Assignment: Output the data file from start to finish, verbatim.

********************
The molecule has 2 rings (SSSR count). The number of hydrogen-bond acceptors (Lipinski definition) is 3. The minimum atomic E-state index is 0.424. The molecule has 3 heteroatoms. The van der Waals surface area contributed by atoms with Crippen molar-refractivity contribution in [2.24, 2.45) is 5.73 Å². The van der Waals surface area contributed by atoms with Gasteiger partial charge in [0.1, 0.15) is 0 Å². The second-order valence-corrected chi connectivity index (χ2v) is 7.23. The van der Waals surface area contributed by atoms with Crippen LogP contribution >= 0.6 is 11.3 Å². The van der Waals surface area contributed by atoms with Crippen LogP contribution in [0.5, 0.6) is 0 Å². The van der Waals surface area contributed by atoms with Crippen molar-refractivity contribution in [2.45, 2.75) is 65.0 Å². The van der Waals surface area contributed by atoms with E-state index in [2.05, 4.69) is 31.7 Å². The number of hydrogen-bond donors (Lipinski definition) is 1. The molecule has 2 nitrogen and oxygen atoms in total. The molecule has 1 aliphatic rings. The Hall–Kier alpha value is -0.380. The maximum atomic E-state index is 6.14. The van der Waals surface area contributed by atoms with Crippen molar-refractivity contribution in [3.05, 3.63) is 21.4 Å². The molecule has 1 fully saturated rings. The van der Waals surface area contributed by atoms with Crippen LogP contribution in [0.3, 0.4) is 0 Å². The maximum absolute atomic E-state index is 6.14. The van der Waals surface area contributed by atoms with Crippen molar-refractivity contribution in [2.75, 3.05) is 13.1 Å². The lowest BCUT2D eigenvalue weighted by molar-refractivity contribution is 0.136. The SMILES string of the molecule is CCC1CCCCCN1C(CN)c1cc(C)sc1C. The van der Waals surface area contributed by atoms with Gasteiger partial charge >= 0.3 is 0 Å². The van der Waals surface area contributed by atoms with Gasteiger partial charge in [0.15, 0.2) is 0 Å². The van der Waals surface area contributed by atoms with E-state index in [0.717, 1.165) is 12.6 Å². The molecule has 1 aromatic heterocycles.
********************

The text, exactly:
The molecule has 2 rings (SSSR count). The number of hydrogen-bond acceptors (Lipinski definition) is 3. The minimum atomic E-state index is 0.424. The molecule has 3 heteroatoms. The van der Waals surface area contributed by atoms with Crippen molar-refractivity contribution in [2.24, 2.45) is 5.73 Å². The van der Waals surface area contributed by atoms with Gasteiger partial charge in [0.1, 0.15) is 0 Å². The second-order valence-corrected chi connectivity index (χ2v) is 7.23. The van der Waals surface area contributed by atoms with Crippen LogP contribution >= 0.6 is 11.3 Å². The van der Waals surface area contributed by atoms with Crippen LogP contribution in [0.5, 0.6) is 0 Å². The van der Waals surface area contributed by atoms with Crippen molar-refractivity contribution in [2.45, 2.75) is 65.0 Å². The van der Waals surface area contributed by atoms with E-state index in [2.05, 4.69) is 31.7 Å². The number of hydrogen-bond donors (Lipinski definition) is 1. The molecule has 2 nitrogen and oxygen atoms in total. The molecule has 1 aliphatic rings. The Hall–Kier alpha value is -0.380. The maximum atomic E-state index is 6.14. The van der Waals surface area contributed by atoms with Crippen molar-refractivity contribution in [3.05, 3.63) is 21.4 Å². The molecule has 1 fully saturated rings. The van der Waals surface area contributed by atoms with Crippen LogP contribution in [0.3, 0.4) is 0 Å². The maximum absolute atomic E-state index is 6.14. The van der Waals surface area contributed by atoms with Crippen molar-refractivity contribution in [2.75, 3.05) is 13.1 Å². The lowest BCUT2D eigenvalue weighted by molar-refractivity contribution is 0.136. The SMILES string of the molecule is CCC1CCCCCN1C(CN)c1cc(C)sc1C. The van der Waals surface area contributed by atoms with Gasteiger partial charge >= 0.3 is 0 Å². The van der Waals surface area contributed by atoms with Gasteiger partial charge in [0.15, 0.2) is 0 Å². The van der Waals surface area contributed by atoms with E-state index in [0.717, 1.165) is 12.6 Å². The molecule has 1 aromatic heterocycles.